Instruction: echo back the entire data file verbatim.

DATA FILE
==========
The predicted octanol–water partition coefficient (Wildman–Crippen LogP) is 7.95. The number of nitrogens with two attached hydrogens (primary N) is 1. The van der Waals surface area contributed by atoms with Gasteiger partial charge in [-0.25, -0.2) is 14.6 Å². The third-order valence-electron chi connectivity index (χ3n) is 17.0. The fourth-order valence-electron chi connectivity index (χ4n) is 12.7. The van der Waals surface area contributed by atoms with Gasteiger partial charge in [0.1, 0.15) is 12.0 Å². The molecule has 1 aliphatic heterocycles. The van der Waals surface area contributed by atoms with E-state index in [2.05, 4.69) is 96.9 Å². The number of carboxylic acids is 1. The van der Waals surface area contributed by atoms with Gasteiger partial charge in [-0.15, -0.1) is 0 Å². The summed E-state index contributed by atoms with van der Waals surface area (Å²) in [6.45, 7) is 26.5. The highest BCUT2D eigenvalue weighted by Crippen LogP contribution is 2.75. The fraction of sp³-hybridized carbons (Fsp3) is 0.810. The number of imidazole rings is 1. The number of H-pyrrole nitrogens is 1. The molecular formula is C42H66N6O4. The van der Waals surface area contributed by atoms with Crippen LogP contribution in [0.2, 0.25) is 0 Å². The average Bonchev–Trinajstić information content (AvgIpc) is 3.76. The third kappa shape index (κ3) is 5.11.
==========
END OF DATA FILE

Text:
The predicted octanol–water partition coefficient (Wildman–Crippen LogP) is 7.95. The number of nitrogens with two attached hydrogens (primary N) is 1. The van der Waals surface area contributed by atoms with Gasteiger partial charge in [-0.25, -0.2) is 14.6 Å². The third-order valence-electron chi connectivity index (χ3n) is 17.0. The fourth-order valence-electron chi connectivity index (χ4n) is 12.7. The van der Waals surface area contributed by atoms with Gasteiger partial charge in [0.1, 0.15) is 12.0 Å². The molecule has 1 aliphatic heterocycles. The van der Waals surface area contributed by atoms with E-state index in [2.05, 4.69) is 96.9 Å². The number of carboxylic acids is 1. The van der Waals surface area contributed by atoms with Gasteiger partial charge in [-0.15, -0.1) is 0 Å². The summed E-state index contributed by atoms with van der Waals surface area (Å²) in [6.45, 7) is 26.5. The highest BCUT2D eigenvalue weighted by Crippen LogP contribution is 2.75. The fraction of sp³-hybridized carbons (Fsp3) is 0.810. The number of imidazole rings is 1. The number of H-pyrrole nitrogens is 1. The molecular formula is C42H66N6O4. The van der Waals surface area contributed by atoms with Crippen LogP contribution in [0.2, 0.25) is 0 Å². The average Bonchev–Trinajstić information content (AvgIpc) is 3.76. The third kappa shape index (κ3) is 5.11.